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J Physiol. 1999 Jul 1;518(Pt 1):141-9.

Developmental changes in low and high voltage-activated calcium currents in acutely isolated mouse vestibular neurons.

Author information

1
INSERM U432 Neurobiologie et Developpement du Systeme Vestibulaire, UM2, cp 089 place E. Bataillon, 34095 Montpellier Cedex 5, France.

Abstract

1. The development of low voltage-activated (LVA) and high voltage-activated (HVA) calcium currents was studied in neurons acutely dissociated from mouse vestibular ganglia at embryonic stages (E)14, 15, 17 and birth using the whole-cell patch-clamp technique. 2. LVA current was present in almost all neurons tested at stages E14 to E17, although at birth this current was restricted to a few neurons. Two populations of neurons were characterized based on the amplitude of the LVA current. In the first population, LVA current densities decreased between E17 and birth by which time this current tended to disappear in most neurons. A second population of neurons with high density LVA current appeared at E17, and in this group the mean density increased during development. 3. Among HVA currents, the dihydropyridine-sensitive L-type current remained constant between E15 and birth. Over the same period, the density of N- and Q-type currents continuously increased as shown using omega-conotoxin-GVIA (N-type), and high concentrations of omega-agatoxin-IVA (Q-type). The P-type current, sensitive to low concentrations of omega-agatoxin-IVA, transiently increased between E15 and E17, and then both current density and its proportion of the global current decreased. 4. Our results reveal large modifications in the expression of voltage-dependent calcium channels during embryonic development of primary vestibular neurons. The changes in the expression of LVA current and the transient augmentation of P-type HVA current occur during a period characterized by massive neuronal growth and by the beginning of synaptogenesis. These results suggest a specific role of these currents in the ontogenesis of vestibular primary afferents.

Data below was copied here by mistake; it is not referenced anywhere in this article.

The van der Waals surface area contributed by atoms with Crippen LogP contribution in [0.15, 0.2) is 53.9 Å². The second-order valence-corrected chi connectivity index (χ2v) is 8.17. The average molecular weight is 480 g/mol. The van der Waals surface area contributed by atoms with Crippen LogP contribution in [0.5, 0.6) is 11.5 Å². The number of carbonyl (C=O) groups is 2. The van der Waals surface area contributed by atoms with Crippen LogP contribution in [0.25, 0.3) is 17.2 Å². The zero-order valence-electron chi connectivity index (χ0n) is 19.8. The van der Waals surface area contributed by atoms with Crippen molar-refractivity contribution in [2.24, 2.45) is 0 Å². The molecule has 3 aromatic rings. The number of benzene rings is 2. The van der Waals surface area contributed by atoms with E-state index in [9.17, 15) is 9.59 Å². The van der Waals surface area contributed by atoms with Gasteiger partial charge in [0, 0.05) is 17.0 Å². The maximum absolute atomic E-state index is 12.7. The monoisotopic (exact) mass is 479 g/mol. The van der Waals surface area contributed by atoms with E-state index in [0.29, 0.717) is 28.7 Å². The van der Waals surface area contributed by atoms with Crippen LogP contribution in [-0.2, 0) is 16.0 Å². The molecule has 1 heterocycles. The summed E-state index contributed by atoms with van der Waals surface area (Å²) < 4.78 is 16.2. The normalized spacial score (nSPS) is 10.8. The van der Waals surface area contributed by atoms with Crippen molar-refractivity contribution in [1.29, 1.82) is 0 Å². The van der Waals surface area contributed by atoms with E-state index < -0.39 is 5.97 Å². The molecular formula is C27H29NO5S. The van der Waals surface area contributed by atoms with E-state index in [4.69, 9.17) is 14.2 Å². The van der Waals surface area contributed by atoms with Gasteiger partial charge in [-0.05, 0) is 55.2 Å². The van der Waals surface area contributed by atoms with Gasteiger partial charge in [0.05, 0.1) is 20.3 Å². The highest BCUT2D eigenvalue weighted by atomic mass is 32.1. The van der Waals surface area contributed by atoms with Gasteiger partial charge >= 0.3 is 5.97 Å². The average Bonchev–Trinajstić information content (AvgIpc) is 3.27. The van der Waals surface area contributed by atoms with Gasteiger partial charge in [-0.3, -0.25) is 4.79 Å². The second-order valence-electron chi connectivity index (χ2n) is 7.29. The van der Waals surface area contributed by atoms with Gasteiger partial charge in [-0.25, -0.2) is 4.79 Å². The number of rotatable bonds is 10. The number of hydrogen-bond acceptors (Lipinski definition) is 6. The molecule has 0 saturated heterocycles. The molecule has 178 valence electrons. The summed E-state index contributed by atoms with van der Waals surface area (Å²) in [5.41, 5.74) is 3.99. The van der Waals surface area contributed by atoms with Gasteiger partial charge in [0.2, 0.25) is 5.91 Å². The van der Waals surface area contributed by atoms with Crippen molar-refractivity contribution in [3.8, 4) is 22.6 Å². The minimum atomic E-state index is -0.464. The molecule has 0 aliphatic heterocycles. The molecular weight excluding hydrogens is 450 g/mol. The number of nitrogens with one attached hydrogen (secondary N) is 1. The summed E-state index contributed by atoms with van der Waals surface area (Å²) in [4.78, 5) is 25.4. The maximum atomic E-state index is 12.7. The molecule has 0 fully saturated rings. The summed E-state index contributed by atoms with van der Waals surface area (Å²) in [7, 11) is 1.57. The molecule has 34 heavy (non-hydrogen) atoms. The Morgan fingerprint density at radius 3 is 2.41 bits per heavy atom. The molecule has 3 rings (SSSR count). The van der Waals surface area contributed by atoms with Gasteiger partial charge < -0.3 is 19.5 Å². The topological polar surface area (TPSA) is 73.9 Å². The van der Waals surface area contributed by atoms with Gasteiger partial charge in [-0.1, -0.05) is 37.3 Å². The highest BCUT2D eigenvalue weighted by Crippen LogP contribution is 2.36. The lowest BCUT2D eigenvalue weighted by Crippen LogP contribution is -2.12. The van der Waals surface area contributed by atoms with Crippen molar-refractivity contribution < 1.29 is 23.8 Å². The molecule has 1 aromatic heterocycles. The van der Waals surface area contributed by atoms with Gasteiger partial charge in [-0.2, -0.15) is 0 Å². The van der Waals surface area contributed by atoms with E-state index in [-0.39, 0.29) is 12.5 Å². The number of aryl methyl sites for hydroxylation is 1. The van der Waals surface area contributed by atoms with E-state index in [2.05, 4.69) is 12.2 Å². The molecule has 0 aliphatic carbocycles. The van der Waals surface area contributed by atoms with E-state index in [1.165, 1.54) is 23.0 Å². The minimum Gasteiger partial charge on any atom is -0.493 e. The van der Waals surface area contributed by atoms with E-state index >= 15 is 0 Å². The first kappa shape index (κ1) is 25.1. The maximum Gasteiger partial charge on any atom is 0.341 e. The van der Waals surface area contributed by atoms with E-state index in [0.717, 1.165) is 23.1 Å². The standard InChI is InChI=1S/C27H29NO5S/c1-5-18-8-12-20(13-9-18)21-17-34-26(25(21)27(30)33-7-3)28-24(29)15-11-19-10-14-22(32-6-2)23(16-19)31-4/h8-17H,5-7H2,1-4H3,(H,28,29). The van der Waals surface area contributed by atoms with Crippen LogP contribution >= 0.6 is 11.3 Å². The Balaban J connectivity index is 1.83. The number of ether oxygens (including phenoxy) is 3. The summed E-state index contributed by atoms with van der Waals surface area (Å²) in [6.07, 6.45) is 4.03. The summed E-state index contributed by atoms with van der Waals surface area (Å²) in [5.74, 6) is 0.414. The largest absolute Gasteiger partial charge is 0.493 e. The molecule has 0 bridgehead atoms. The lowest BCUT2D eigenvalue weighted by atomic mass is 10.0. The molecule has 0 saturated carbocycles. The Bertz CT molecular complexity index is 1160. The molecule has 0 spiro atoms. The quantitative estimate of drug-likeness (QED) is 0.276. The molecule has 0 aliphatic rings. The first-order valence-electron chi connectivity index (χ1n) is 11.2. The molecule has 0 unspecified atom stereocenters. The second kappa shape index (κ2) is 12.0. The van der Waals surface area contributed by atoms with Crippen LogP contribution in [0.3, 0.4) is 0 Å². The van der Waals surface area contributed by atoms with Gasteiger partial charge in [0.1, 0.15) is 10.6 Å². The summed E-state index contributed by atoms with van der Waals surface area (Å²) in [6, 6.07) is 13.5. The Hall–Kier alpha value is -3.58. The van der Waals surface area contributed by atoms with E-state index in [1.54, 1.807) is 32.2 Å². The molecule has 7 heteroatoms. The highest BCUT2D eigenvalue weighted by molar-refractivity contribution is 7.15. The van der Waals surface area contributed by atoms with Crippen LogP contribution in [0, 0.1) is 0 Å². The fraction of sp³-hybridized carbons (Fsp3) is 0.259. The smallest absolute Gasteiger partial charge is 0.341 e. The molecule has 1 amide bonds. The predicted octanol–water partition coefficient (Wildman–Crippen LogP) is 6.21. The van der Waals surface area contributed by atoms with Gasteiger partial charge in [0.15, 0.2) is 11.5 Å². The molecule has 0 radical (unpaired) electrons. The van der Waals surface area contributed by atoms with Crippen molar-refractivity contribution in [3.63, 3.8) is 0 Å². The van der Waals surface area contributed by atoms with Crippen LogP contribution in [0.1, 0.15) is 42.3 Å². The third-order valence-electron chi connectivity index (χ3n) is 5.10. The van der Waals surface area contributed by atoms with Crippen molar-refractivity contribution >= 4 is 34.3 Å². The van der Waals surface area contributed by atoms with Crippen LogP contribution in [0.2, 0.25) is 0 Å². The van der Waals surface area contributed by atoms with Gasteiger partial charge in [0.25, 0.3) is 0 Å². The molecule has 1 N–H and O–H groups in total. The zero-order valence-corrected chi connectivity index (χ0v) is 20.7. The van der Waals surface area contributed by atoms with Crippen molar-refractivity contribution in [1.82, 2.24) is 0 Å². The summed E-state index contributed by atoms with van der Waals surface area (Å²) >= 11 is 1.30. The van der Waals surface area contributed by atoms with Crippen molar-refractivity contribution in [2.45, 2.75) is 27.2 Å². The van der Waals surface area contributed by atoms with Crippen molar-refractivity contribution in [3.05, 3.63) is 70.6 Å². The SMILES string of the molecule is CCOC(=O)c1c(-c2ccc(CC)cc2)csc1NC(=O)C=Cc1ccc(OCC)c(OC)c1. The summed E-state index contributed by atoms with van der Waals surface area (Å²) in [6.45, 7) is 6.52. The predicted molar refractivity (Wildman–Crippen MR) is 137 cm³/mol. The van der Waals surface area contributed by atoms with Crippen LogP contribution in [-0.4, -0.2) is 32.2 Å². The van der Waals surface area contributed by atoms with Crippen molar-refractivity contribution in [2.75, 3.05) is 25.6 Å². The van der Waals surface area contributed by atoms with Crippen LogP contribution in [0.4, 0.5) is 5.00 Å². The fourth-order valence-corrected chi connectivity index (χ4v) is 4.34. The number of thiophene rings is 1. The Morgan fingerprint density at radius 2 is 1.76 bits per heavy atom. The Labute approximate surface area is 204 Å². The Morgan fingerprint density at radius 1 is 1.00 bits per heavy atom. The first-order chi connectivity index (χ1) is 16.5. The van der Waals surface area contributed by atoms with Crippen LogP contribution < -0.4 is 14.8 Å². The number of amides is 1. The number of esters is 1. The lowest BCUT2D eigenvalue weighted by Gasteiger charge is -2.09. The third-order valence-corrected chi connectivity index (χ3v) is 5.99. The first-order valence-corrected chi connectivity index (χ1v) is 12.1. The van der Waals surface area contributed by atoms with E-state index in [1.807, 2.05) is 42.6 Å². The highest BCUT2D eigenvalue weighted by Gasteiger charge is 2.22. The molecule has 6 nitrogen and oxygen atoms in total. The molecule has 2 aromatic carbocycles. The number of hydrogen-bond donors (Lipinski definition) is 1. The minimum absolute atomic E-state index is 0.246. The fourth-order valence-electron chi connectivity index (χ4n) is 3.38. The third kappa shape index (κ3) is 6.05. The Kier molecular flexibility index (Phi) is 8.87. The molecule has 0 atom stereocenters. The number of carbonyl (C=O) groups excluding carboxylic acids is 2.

PMID:
10373696
PMCID:
PMC2269410
DOI:
10.1111/j.1469-7793.1999.0141r.x
[Indexed for MEDLINE]
Free PMC Article

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